From an algebraic perspective, complex numbers enter quite naturally into the study of algebraic functions. First of all, by the fundamental theorem of algebra, the complex numbers are an algebraically closed field. Hence any polynomial relation p(y, x) = 0 is guaranteed to have at least one solution (and in general a number of solutions not exceeding the degree of p in y) for y at each point x, provided we allow y to assume complex as well as real values. Thus, problems to do with the domain of an algebraic function can safely be minimized.
Furthermore, even if one is ultimately interested in real algebraic functions, there may be no means to express the function in terms of addition, multiplication, division and taking nth roots without resorting to complex numbers (see casus irreducibilis). For example, consider the algebraic function determined by the equation
Using the cubic formula, we get
For the square root is real and the cubic root is thus well defined, providing the unique real root. On the other hand, for the square root is not real, and one has to choose, for the square root, either non-real square root. Thus the cubic root has to be chosen among three non-real numbers. If the same choices are done in the two terms of the formula, the three choices for the cubic root provide the three branches shown, in the accompanying image.
It may be proven that there is no way to express this function in terms of nth roots using real numbers only, even though the resulting function is real-valued on the domain of the graph shown.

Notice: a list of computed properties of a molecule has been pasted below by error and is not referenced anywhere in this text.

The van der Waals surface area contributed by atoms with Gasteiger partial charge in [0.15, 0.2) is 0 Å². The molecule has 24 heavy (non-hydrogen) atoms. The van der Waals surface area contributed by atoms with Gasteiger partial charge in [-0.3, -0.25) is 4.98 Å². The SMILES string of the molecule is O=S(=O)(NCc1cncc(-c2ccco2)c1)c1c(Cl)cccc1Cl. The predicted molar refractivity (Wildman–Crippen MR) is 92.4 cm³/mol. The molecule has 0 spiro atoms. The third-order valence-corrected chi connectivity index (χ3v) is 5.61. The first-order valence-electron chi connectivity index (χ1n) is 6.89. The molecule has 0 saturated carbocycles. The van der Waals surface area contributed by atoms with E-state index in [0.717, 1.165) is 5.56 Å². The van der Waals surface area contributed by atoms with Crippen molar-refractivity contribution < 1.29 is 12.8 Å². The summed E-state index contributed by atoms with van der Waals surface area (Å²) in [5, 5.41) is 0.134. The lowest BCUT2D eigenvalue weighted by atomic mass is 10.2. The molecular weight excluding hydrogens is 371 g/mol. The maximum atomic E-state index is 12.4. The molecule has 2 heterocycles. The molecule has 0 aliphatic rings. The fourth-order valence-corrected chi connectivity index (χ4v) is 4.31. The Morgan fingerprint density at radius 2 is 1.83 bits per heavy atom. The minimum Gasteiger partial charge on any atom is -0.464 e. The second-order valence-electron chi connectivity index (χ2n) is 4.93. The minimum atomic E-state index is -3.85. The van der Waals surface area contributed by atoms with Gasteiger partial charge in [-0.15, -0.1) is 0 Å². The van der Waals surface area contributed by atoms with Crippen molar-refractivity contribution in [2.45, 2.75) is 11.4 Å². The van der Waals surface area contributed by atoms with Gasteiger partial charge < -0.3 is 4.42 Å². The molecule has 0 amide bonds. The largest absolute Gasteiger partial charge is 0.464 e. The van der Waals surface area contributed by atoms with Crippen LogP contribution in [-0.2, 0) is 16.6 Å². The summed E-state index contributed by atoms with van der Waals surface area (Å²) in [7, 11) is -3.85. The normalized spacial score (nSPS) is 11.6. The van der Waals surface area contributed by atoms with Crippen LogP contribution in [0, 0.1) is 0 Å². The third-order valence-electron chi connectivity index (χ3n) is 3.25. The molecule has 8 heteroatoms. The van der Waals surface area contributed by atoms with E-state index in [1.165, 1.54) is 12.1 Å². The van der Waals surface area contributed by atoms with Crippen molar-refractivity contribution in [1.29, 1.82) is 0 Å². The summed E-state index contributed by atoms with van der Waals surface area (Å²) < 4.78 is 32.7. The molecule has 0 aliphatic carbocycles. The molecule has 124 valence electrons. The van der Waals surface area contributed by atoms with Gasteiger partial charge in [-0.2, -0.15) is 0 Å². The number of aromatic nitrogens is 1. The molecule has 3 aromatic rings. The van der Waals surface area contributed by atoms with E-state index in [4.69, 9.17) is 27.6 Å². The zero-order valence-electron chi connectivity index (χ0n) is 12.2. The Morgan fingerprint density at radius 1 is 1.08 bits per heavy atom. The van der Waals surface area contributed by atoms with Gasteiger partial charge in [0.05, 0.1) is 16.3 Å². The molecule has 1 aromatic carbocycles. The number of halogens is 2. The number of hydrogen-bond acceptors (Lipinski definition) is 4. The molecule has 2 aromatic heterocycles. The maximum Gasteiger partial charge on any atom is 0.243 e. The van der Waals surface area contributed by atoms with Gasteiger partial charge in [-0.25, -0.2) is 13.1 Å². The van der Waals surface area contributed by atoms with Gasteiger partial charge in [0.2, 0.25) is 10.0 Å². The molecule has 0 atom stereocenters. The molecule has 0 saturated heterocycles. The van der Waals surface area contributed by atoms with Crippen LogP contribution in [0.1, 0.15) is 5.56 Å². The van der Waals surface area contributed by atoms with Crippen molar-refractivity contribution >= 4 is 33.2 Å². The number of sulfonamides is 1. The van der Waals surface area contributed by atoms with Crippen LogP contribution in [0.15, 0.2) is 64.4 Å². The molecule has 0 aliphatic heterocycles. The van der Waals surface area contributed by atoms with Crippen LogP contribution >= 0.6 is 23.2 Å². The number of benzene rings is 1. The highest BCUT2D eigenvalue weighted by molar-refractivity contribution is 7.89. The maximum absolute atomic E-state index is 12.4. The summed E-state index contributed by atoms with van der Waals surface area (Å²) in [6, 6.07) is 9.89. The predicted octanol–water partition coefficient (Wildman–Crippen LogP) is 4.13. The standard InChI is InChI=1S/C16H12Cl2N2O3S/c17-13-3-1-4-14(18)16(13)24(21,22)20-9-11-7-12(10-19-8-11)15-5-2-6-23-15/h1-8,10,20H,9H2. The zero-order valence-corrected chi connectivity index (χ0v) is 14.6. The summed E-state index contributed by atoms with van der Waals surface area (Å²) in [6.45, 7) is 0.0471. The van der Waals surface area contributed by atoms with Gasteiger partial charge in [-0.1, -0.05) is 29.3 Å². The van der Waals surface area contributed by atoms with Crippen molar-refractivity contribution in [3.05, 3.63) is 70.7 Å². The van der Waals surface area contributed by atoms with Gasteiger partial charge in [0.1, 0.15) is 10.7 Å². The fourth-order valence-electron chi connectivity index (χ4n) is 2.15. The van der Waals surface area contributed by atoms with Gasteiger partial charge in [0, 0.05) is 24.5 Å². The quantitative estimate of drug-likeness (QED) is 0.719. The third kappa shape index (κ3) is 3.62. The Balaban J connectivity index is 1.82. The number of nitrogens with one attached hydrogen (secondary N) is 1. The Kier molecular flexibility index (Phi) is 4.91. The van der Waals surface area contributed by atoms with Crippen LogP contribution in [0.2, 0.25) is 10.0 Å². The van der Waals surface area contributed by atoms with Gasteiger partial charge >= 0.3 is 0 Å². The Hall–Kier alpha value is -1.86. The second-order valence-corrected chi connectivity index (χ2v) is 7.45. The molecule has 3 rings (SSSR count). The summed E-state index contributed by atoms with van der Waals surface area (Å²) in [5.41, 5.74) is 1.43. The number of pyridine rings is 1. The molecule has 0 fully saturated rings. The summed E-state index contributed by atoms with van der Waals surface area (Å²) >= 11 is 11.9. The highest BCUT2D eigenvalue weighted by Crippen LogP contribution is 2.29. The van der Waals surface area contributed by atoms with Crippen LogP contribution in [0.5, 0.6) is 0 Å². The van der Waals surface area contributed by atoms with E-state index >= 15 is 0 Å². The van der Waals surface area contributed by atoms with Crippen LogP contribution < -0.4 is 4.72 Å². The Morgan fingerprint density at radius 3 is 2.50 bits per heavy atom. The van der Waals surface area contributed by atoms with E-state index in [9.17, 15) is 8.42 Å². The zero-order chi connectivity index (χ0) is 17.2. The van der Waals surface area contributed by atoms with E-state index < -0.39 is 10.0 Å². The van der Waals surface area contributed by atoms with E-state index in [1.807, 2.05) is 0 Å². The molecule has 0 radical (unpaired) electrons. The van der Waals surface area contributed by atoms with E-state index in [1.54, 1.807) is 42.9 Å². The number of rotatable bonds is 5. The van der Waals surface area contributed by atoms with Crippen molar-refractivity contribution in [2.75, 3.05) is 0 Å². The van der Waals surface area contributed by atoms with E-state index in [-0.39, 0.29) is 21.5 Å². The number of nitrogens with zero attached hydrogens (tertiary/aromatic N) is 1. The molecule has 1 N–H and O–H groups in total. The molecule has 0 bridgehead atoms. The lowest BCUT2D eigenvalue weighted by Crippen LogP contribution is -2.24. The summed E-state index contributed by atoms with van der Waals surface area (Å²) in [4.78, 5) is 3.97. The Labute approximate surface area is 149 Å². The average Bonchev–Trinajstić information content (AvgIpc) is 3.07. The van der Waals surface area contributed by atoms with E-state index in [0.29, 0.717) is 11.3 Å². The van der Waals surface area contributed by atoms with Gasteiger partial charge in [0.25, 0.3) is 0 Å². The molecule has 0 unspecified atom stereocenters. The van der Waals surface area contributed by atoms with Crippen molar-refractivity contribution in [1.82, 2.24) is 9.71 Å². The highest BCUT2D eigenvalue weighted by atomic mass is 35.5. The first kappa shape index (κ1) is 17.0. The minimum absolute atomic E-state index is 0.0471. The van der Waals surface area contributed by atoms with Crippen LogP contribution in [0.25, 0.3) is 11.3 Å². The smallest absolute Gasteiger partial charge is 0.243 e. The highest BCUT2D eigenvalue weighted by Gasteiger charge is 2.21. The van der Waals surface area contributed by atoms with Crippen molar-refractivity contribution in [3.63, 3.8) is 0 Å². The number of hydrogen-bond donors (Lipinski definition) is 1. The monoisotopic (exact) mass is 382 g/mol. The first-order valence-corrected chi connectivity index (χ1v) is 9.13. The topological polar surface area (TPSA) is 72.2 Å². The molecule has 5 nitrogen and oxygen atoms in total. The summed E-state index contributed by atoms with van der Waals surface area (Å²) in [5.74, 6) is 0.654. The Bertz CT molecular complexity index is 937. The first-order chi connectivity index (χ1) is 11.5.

On a more significant theoretical level, using complex numbers allows one to use the powerful techniques of complex analysis to discuss algebraic functions. In particular, the argument principle can be used to show that any algebraic function is in fact an analytic function, at least in the multiple-valued sense.
Formally, let p(x, y) be a complex polynomial in the complex variables x and y. Suppose that x0 ∈ C is such that the polynomial p(x0, y) of y has n distinct zeros. We shall show that the algebraic function is analytic in a neighborhood of x0. Choose a system of n non-overlapping discs Δi containing each of these zeros. Then by the argument principle
By continuity, this also holds for all x in a neighborhood of x0. In particular, p(x, y) has only one root in Δi, given by the residue theorem:
which is an analytic function.
Note that the foregoing proof of analyticity derived an expression for a system of n different function elements fi (x), provided that x is not a critical point of p(x, y). A critical point is a point where the number of distinct zeros is smaller than the degree of p, and this occurs only where the highest degree term of p or the discriminant vanish. Hence there are only finitely many such points c1, ..., cm.
A close analysis of the properties of the function elements fi near the critical points can be used to show that the monodromy cover is ramified over the critical points (and possibly the point at infinity). Thus the holomorphic extension of the fi has at worst algebraic poles and ordinary algebraic branchings over the critical points.
Note that, away from the critical points, we have
since the fi are by definition the distinct zeros of p. The monodromy group acts by permuting the factors, and thus forms the monodromy representation of the Galois group of p. (The monodromy action on the universal covering space is related but different notion in the theory of Riemann surfaces.)
The ideas surrounding algebraic functions go back at least as far as René Descartes. The first discussion of algebraic functions appears to have been in Edward Waring's 1794 An Essay on the Principles of Human Knowledge in which he writes: